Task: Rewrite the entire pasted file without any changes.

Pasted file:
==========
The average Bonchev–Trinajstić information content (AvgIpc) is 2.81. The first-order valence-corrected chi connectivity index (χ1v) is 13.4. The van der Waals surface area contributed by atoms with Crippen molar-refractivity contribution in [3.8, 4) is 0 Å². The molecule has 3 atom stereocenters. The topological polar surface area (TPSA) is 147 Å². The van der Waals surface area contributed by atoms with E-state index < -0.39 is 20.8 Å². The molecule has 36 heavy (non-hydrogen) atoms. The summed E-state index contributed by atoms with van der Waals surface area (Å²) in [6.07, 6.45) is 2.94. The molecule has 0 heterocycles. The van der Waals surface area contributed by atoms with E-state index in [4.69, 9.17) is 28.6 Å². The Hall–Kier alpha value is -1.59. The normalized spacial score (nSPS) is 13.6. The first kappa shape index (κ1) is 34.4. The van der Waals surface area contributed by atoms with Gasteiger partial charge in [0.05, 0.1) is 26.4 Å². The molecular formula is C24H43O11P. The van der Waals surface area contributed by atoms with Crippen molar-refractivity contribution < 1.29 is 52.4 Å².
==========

The average Bonchev–Trinajstić information content (AvgIpc) is 2.81. The first-order valence-corrected chi connectivity index (χ1v) is 13.4. The van der Waals surface area contributed by atoms with Crippen molar-refractivity contribution in [3.8, 4) is 0 Å². The molecule has 3 atom stereocenters. The topological polar surface area (TPSA) is 147 Å². The van der Waals surface area contributed by atoms with E-state index < -0.39 is 20.8 Å². The molecule has 36 heavy (non-hydrogen) atoms. The summed E-state index contributed by atoms with van der Waals surface area (Å²) in [6.07, 6.45) is 2.94. The molecule has 0 heterocycles. The van der Waals surface area contributed by atoms with E-state index in [4.69, 9.17) is 28.6 Å². The Hall–Kier alpha value is -1.59. The normalized spacial score (nSPS) is 13.6. The first kappa shape index (κ1) is 34.4. The van der Waals surface area contributed by atoms with Gasteiger partial charge in [0.05, 0.1) is 26.4 Å². The molecular formula is C24H43O11P. The van der Waals surface area contributed by atoms with Crippen molar-refractivity contribution < 1.29 is 52.4 Å².